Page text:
Yesterday, Franklin Nieves – one of the prosecutors on the Leopoldo Lopez case – released a video saying that he had been pressured by the President’s office and his superiors at the Public Ministry to make false accusations against Lopez.
In the video, Nieves said that he had left Venezuela with his family, and that “distress” he felt over the case forced him to tell the truth.
Below, Nieves’ statement, along with my translation:
Franklin Nieves: I’m Frankling Nieves, National-level No. 41 attorney for the Public Ministry con competencia plena [I think this means something like, “I have full powers”]. I was one of the prosecutors who presented the accusations against Leopoldo Lopez, who was sentenced to and is today held in the Ramo Verde prison in Los Teques.
I decided to leave Venezuela with my family due to the pressure the national executive and my superiors were putting [on me] to continue to defend the false evidence used to sentence Leopoldo Lopez. This continuation was necessary in order to contest the appeal and defend the sentence handed by the trial judge. Those who know me know the distress I felt — I didn’t sleep — due to the pain and the pressure on me to continue with a farce, to continue with that trial, violating the rights of this person. Those who know me and love me know that starting this moment, they’re going to hear attacks and lies against me because I didn’t want to continue to go along with this farce.
To my friends who are judges and prosecutors: I ask you to tell the truth, as I am. I want to do the right thing, lose my fear and do the right thing. I want you to be brave, raise your voices and make your discontent known over the pressure our superiors — threatening with firing us, sending us to prison, and all those absurd claims they make to threaten us so that we can carry out their whims.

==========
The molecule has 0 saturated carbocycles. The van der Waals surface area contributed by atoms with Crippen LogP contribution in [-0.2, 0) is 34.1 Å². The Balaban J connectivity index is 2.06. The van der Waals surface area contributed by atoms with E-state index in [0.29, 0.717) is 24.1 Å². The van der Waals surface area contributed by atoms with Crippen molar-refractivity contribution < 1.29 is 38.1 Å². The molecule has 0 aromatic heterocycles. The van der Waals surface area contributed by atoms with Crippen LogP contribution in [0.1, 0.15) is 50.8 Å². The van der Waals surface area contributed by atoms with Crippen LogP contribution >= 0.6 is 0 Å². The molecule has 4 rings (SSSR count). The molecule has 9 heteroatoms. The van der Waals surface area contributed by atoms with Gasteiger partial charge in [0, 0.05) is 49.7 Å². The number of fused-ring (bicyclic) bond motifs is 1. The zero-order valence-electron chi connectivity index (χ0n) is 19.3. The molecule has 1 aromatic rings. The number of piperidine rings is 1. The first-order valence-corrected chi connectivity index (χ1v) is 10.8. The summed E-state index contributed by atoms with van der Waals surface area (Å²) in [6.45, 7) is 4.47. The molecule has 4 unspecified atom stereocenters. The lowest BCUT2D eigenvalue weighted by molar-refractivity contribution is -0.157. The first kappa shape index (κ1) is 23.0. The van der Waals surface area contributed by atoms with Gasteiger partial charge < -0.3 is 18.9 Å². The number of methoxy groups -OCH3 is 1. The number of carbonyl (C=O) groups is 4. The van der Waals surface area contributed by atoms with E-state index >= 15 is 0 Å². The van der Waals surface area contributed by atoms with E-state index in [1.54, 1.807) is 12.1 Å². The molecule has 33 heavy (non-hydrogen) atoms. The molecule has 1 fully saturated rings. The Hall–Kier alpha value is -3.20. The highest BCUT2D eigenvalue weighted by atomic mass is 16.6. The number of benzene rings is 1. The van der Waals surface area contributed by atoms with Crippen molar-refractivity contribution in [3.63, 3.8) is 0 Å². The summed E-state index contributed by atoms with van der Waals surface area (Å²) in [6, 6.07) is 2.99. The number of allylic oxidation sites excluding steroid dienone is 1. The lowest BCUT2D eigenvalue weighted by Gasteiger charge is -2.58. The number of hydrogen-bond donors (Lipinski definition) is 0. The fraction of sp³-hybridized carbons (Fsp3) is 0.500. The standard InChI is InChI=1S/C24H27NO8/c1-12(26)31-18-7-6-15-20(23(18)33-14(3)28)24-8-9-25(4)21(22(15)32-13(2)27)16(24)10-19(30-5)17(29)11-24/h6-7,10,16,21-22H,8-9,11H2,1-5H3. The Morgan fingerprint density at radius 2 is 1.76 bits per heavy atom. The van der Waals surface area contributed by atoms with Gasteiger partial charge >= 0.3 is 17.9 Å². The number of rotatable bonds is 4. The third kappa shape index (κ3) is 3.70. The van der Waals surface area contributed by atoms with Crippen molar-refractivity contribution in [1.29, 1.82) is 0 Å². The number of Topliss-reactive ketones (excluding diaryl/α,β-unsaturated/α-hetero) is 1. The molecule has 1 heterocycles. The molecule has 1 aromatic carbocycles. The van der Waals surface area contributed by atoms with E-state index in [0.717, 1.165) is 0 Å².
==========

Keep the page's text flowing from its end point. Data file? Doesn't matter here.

If something happens to me or my family, the national executive and my superiors will be responsible. I found out that they’ve launched an investigation to make some false allegations not against Leopoldo Lopez, but against me.
To all Venezuelans: Later, I will be providing every detail about what happened before, during and after the Leopoldo Lopez trial.
Rumors that Nieves had “disappeared” surfaced on Twitter on October 22, after accused persons in cases belonging to Nieves reported that the prosecutor had not been seen since at least October 19.
Lopez’s Lawyer, Mother React
Juan Carlos Gutierrez, Leopoldo Lopez’s lawyer, reacted to Nieves’ statements by calling on the sentence against his client to be “revoked” and for Lopez to be released immediately.
Antonieta Mendoza, Lopez’s mother, took to Twitter in response to the Nieves video, and also called for her son’s release. Mendoza said:
Leopoldo Lopez must be freed after prosecutor Franklin Nieves said he was forced to accuse him.
International Reserves Down 30% in 2015
Venezuela’s international reserves have fallen by 30% this year, placing them at the same level they were about 12 years ago. Between January and October of this year, Venezuela has lost $6.775 billion. The country currently has approximately $15.3 billion in international reserves.
Roger Chacin, an economist, told El Nacional:
It’s always been said that the optimal international reserve level is around $25-30 billion dollars (…) but the reality in Venezuela is very different. Once loan due dates for the state approach, that amount could go down even more.
Chacin said that Venezuela has a $10.3 billion dollar foreign debt obligation to settle next year, and a $10.7 billion payment due in 2017.
Venezuela’s foreign reserves reached their peak in 2008, when they were estimated to be $43 billion dollars.
RunRun.es: Tracking Grenades Used in Attacks Complicated
The news website RunRun.es published an article yesterday in which it attempts to she light on a string of grenade attacks against police officers over past month or so come from the a company called Venezolana de Industrias Militaries (CAVIM).
The website cites an employee of the company saying that Venezuela has not imported grenades in 15 years. In other words, all of the grenades in the country are the ones that were imported prior to 2000, and the ones made by CAVIM.
The employees also told the website that the company only provides grenades to the four institutional bodies allowed to use them: 1) the National Bolivarian Armed Forces and the Bolivarian Militia, 2) the Navy, 3) the Air Force, and 4) the National Guard and Militia.
The article hypothesizes that the explosives might be leaking out of the military through unscrupulous personnel, and that a grenade can sell on the streets of Caracas for anywhere between Bs. 60,000-130,000, depending on the type.
Questions/Comments? E-mail me: firstname.lastname@example.org